In September, a Hutu militia leader and self-proclaimed chief called Munyamariba, who publicly supports Rwandophone political candidates, told a crowd gathered at the market in Lushebere, Masisi territory, “Whoever does not vote for the Rwandophone candidates must be eliminated.”


The authorities have sometimes excluded Rwandophones from elected office due to disputes about their right to Congolese citizenship. Rwandophone leaders have said they hope a number of Rwandophone candidates will win legislative seats in the upcoming election.


Elsewhere in Congo, politicians and their supporters have commented negatively on the ethnicity of their opponents or the opponents’ parents to claim they are not truly Congolese. In Equateur province, a radio station backed by opposition supporters linked to the Congolese Liberation Movement (MLC) regularly plays a song celebrating the “sons of the soil” – those indigenous to the area. This song was well known during the 2006 elections and was often linked to ethnic slurs against President Kabila and other candidates who were said to be of dubious parentage. In the 2006 elections, these types of insults contributed significantly to ethnic tensions and appeared to lead to violence in some areas. 

All of the major political parties except the UDPS have signed Congo’s code of conduct for elections. The code specifically commits parties to demonstrate restraint in their discourse, to refrain from using any form of violence, and to avoid language of intimidation, hate speech, or incitement to violence. Human Rights Watch called on the UDPS to immediately sign the code.

“Ethnic slurs that could lead to violence should have no place in Congo’s election campaign,” Van Woudenberg said. “Candidates should be talking about ways to reduce Congo’s many human rights problems, not make them worse.”


Abuses Against Demonstrators

Prior to the campaign period, government security forces used unnecessary or excessive force against numerous political demonstrations in Kinshasa and elsewhere. For example, on October 6, police fired their weapons, ostensibly in the air, to disperse a UDPS demonstration in Kinshasa. One person was killed by a stray bullet and at least 10 others were wounded.  


On September 1, in Mbuji Mayi, Kasai Orientale province, Congolese soldiers and police dispersed a peaceful UDPS demonstration by firing tear gas and live ammunition and beating demonstrators. Afterward, police arrested at least 32 UDPS members, some of whom were beaten in detention and held for 48 hours before being released.


In some cases, local officials or supporters of the ruling party allegedly took steps to prevent political rallies and demonstrations. Near Tshela, Bas-Congo province, for example, authorities allegedly paid local youth to cut down a tree to block the road and impede the arrival of Kamerhe, the UNC presidential candidate.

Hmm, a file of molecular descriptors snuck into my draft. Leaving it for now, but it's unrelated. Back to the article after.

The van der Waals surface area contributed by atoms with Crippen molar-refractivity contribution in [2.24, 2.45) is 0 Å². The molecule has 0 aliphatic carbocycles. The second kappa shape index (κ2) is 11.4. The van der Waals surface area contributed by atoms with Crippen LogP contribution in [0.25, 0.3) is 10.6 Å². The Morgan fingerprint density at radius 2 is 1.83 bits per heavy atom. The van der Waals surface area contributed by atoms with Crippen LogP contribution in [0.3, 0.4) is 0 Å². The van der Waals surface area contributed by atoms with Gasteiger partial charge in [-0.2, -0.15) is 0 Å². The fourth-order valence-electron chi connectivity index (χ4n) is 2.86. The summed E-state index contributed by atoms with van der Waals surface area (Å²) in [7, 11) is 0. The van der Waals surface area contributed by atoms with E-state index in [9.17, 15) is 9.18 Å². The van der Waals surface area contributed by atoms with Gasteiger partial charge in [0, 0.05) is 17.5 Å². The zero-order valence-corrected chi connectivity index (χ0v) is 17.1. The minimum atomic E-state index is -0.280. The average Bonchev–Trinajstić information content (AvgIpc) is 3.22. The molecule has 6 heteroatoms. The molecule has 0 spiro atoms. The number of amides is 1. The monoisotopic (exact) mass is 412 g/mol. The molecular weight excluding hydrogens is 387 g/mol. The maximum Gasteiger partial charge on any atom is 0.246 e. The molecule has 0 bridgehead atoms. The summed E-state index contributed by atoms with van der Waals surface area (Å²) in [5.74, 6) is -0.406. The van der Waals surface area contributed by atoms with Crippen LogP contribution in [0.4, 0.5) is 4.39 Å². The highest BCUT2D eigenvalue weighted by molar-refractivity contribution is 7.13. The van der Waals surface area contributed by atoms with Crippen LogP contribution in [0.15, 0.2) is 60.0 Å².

In March, local authorities and the police sought to stop a UNC candidate from meeting his supporters in Shabunda, South Kivu province, using intimidation and physical violence. Police deployed around the small airport and prevented UNC supporters from welcoming the candidate on his arrival to the town. When he attempted to walk to the UNC office, the police blocked his path, physically assaulted him with kicks and punches, and beat other UNC supporters, one of whom was seriously wounded. According to the candidate and other witnesses, the police commander said, “Go back. You cannot come into this town. If you are here we will arrest you. You came in an airplane and you will leave in a coffin.” The UNC candidate reported the assault, and the police commander was called in for questioning. He was later redeployed to another town.


Opposition party members have told Human Rights Watch that their campaign materials, including t-shirts, flags, and posters, have been blocked for months by officials at customs offices, impeding preparations for their campaigns.


The United Nations Basic Principles on the Use of Force and Firearms by Law Enforcement Officials allow security forces to use only that degree of force necessary and proportionate to protect people and property, and to use intentional lethal force only when strictly unavoidable to protect life.


“Elections cannot be credible if candidates and their supporters cannot hold demonstrations free from attacks and intimidation,” Van Woudenberg said. “The government should ensure that unlawful tactics are immediately halted, that candidates are permitted to campaign freely and that force is used to control demonstrations only when absolutely necessary.” 


In a public letter sent to all presidential candidates today, a coalition of 73 Congolese and international organizations, including Human Rights Watch, called on candidates and their supporters to refrain from the use of hate speech and incitement to violence, and to ensure they respect Congolese law and the code of conduct throughout the campaign period.